Comments can be sent to:

One mornin' I stumbled out of the bedroom, half awake.

There was Hutch, sittin' at the kitchen table readin' the newspaper. The mornin' sun was streamin' in and it shone on his hair, makin' it glint like gold. It reminded me of the time Ma took me and Nicky out to visit cousin Sadie in Kansas.

Cousin Sadie was a WAVE during World War II. That's how she met Jim Murphy at a USO dance at the naval base in Norfolk, Virginia. He was a sailor about to go through submarine trainin'. It was love at first sight. She had wanted to be a mermaid as a kid, so she thought the idea of Jim livin' underwater for weeks at a time was sexy. Seems a little weird to me, but there's no explainin' love.

Anyway, Sadie and Jim got engaged before he was sent to the South Pacific. He came back safe and sound after the war and they got married. He was a farmboy from Kansas, so he took her back there and they bought a farm just up the road from his parents' place, where he grew up. So poor Sadie, who loved the ocean so much, wound up in the middle of wheat fields in the middle of the continent. She said she didn't mind, though, because wherever Jim was, was where she wanted to be. Ma said Sadie always sounded happy when they talked on the phone. I guess she was—she had six kids with Jim!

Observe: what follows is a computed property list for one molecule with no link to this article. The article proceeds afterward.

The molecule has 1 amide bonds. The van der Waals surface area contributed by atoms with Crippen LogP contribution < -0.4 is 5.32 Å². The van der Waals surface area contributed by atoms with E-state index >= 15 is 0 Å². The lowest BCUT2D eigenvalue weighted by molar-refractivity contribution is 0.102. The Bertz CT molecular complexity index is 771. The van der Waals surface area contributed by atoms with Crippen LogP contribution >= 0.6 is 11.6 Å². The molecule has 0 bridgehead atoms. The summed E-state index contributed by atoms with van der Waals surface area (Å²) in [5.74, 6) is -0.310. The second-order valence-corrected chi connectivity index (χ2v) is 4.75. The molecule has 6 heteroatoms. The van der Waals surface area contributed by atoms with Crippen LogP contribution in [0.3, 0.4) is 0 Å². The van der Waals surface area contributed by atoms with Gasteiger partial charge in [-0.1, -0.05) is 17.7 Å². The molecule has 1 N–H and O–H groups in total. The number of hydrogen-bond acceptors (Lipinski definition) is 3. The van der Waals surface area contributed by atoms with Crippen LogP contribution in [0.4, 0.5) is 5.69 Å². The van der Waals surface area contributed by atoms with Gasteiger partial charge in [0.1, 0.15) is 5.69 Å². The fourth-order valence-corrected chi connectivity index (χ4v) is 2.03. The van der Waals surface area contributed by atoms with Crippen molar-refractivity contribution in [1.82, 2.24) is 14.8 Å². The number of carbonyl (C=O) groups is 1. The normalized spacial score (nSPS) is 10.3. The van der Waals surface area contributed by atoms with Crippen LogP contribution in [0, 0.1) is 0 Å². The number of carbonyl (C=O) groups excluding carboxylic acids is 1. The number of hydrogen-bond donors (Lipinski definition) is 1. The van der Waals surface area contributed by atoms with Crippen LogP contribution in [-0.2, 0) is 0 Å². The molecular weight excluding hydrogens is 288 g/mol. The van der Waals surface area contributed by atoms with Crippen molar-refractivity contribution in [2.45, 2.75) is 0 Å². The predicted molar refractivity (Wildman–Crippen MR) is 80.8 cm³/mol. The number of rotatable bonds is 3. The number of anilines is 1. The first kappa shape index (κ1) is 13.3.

They all had red hair, just like Sadie and Jim did. Well, what would ya expect? Jim said that was good, 'cause it made it easier to find them—the red hair stood out in all that yellow wheat. 'S true. I remember playin' with our cousins when we visited them, and me and Nicky were just as easy to find, because our dark hair stood out even more than their red. We had fun runnin' between the rows of plants, tryin' to find each other.

Nicky cried when we were leavin'. I didn't cry; I was too old for that. But as Ma drove away in the old Studebaker, through miles of wheat fields, I remember thinkin' how much I loved seein' all that gold, and that someday I was goin' to have my own farm.

Well, life's funny. Ma sent me to Bay City to live with Aunt Rosie and Uncle Al when I was a teenager, and there ain't no wheat fields out here! But I still got my gold—Hutch. So often when the sun shines on his hair, I think of those wheat fields. That's what happened that mornin' I was just tellin' ya about. I came out to the kitchen and saw him in the sunlight and it reminded me of that farm I wanted. Oh, I don't mind not havin' the farm. I feel like Sadie—it doesn't matter where I live, as long as my love is there.

So I walked over to my farmboy—Hutch's grandfather had a farm in Minnesota, and Hutch spent a lotta time there growin' up—and slipped my hands into that silky, light gold hair. He looked up at me with those big baby blues full of love. Well, what could I do? Even though we had been up till 2 am makin' love, I grabbed his arm and pulled him into the bedroom for another roll in the hay. Ya know I can't resist 'im when he looks like that. Guess that's why me and Hutch get it on a whole lot.

The End